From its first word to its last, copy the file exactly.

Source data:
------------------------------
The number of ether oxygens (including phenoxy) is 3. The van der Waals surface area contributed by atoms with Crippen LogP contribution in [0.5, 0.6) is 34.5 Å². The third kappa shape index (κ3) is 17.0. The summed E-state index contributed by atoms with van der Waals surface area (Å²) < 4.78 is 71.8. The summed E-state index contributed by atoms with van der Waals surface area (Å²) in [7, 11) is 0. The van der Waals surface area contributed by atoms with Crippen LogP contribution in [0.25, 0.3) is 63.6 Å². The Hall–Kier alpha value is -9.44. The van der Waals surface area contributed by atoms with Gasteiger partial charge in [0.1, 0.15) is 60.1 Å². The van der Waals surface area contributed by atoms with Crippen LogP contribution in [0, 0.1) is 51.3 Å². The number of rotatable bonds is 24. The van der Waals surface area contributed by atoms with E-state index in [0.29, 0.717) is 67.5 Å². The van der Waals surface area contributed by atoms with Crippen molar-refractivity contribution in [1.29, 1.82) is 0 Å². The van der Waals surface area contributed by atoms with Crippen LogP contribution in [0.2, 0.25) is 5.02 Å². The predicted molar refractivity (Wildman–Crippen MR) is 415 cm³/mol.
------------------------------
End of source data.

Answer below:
The number of ether oxygens (including phenoxy) is 3. The van der Waals surface area contributed by atoms with Crippen LogP contribution in [0.5, 0.6) is 34.5 Å². The third kappa shape index (κ3) is 17.0. The summed E-state index contributed by atoms with van der Waals surface area (Å²) < 4.78 is 71.8. The summed E-state index contributed by atoms with van der Waals surface area (Å²) in [7, 11) is 0. The van der Waals surface area contributed by atoms with Crippen LogP contribution in [0.25, 0.3) is 63.6 Å². The Hall–Kier alpha value is -9.44. The van der Waals surface area contributed by atoms with Gasteiger partial charge in [0.1, 0.15) is 60.1 Å². The van der Waals surface area contributed by atoms with Crippen LogP contribution in [0, 0.1) is 51.3 Å². The number of rotatable bonds is 24. The van der Waals surface area contributed by atoms with E-state index in [0.29, 0.717) is 67.5 Å². The van der Waals surface area contributed by atoms with Crippen molar-refractivity contribution in [1.29, 1.82) is 0 Å². The van der Waals surface area contributed by atoms with Crippen LogP contribution in [0.2, 0.25) is 5.02 Å². The predicted molar refractivity (Wildman–Crippen MR) is 415 cm³/mol.